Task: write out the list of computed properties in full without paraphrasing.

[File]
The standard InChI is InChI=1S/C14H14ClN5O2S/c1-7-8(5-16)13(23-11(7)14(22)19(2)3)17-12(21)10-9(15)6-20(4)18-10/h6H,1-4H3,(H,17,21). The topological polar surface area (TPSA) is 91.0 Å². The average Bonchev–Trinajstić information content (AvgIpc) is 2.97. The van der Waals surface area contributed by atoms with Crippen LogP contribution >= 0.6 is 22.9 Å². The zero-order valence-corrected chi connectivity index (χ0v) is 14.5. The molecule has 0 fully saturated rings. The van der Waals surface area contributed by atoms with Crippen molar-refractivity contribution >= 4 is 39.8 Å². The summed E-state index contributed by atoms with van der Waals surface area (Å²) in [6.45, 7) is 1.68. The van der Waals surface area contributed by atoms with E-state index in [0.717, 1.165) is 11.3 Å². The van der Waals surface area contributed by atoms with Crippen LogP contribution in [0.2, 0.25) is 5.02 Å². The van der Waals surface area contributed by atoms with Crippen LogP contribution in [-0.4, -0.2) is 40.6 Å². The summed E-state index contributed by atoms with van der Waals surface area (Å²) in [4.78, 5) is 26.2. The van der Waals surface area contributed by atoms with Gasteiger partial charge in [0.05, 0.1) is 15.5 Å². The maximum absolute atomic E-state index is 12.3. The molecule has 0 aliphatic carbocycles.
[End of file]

The standard InChI is InChI=1S/C14H14ClN5O2S/c1-7-8(5-16)13(23-11(7)14(22)19(2)3)17-12(21)10-9(15)6-20(4)18-10/h6H,1-4H3,(H,17,21). The topological polar surface area (TPSA) is 91.0 Å². The average Bonchev–Trinajstić information content (AvgIpc) is 2.97. The van der Waals surface area contributed by atoms with Crippen LogP contribution >= 0.6 is 22.9 Å². The zero-order valence-corrected chi connectivity index (χ0v) is 14.5. The molecule has 0 fully saturated rings. The van der Waals surface area contributed by atoms with Crippen molar-refractivity contribution >= 4 is 39.8 Å². The summed E-state index contributed by atoms with van der Waals surface area (Å²) in [6.45, 7) is 1.68. The van der Waals surface area contributed by atoms with E-state index in [0.717, 1.165) is 11.3 Å². The van der Waals surface area contributed by atoms with Crippen LogP contribution in [0.2, 0.25) is 5.02 Å². The van der Waals surface area contributed by atoms with Crippen LogP contribution in [-0.4, -0.2) is 40.6 Å². The summed E-state index contributed by atoms with van der Waals surface area (Å²) in [4.78, 5) is 26.2. The van der Waals surface area contributed by atoms with Gasteiger partial charge in [0.05, 0.1) is 15.5 Å². The maximum absolute atomic E-state index is 12.3. The molecule has 0 aliphatic carbocycles.